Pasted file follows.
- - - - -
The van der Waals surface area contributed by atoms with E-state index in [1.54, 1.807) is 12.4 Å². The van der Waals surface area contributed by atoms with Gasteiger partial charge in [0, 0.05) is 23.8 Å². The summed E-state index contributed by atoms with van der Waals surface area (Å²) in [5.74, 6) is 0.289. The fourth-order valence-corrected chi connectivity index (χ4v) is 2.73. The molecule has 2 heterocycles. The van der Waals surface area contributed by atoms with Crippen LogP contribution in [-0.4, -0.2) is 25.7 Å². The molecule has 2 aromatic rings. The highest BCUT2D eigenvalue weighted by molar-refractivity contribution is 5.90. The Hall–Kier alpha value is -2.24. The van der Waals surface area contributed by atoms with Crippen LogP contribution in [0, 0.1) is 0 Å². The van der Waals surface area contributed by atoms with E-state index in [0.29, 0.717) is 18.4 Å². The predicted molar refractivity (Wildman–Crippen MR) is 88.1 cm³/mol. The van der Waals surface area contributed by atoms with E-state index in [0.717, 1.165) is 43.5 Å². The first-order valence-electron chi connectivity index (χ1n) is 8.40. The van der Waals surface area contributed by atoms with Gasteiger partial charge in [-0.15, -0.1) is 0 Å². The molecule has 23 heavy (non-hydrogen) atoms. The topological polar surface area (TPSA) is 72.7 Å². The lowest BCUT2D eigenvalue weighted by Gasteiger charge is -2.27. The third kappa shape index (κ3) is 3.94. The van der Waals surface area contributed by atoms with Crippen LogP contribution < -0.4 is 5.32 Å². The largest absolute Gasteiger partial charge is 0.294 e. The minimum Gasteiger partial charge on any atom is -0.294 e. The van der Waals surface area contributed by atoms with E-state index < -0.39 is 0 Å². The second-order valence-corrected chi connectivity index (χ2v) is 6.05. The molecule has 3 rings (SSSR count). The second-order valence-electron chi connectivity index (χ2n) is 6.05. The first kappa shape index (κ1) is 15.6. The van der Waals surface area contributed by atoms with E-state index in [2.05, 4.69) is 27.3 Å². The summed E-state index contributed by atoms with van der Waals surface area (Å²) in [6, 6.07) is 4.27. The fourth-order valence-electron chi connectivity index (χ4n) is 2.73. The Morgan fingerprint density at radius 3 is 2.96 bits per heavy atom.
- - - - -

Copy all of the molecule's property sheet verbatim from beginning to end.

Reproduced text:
The van der Waals surface area contributed by atoms with E-state index in [1.54, 1.807) is 12.4 Å². The van der Waals surface area contributed by atoms with Gasteiger partial charge in [0, 0.05) is 23.8 Å². The summed E-state index contributed by atoms with van der Waals surface area (Å²) in [5.74, 6) is 0.289. The fourth-order valence-corrected chi connectivity index (χ4v) is 2.73. The molecule has 2 heterocycles. The van der Waals surface area contributed by atoms with Crippen LogP contribution in [-0.4, -0.2) is 25.7 Å². The molecule has 2 aromatic rings. The highest BCUT2D eigenvalue weighted by molar-refractivity contribution is 5.90. The Hall–Kier alpha value is -2.24. The van der Waals surface area contributed by atoms with Crippen LogP contribution in [0, 0.1) is 0 Å². The van der Waals surface area contributed by atoms with E-state index in [0.29, 0.717) is 18.4 Å². The predicted molar refractivity (Wildman–Crippen MR) is 88.1 cm³/mol. The van der Waals surface area contributed by atoms with E-state index in [0.717, 1.165) is 43.5 Å². The first-order valence-electron chi connectivity index (χ1n) is 8.40. The van der Waals surface area contributed by atoms with Gasteiger partial charge in [-0.15, -0.1) is 0 Å². The molecule has 23 heavy (non-hydrogen) atoms. The topological polar surface area (TPSA) is 72.7 Å². The lowest BCUT2D eigenvalue weighted by Gasteiger charge is -2.27. The third kappa shape index (κ3) is 3.94. The van der Waals surface area contributed by atoms with Crippen LogP contribution < -0.4 is 5.32 Å². The largest absolute Gasteiger partial charge is 0.294 e. The minimum Gasteiger partial charge on any atom is -0.294 e. The van der Waals surface area contributed by atoms with E-state index < -0.39 is 0 Å². The second-order valence-corrected chi connectivity index (χ2v) is 6.05. The molecule has 3 rings (SSSR count). The second-order valence-electron chi connectivity index (χ2n) is 6.05. The first kappa shape index (κ1) is 15.6. The van der Waals surface area contributed by atoms with E-state index in [2.05, 4.69) is 27.3 Å². The summed E-state index contributed by atoms with van der Waals surface area (Å²) in [6, 6.07) is 4.27. The fourth-order valence-electron chi connectivity index (χ4n) is 2.73. The Morgan fingerprint density at radius 3 is 2.96 bits per heavy atom.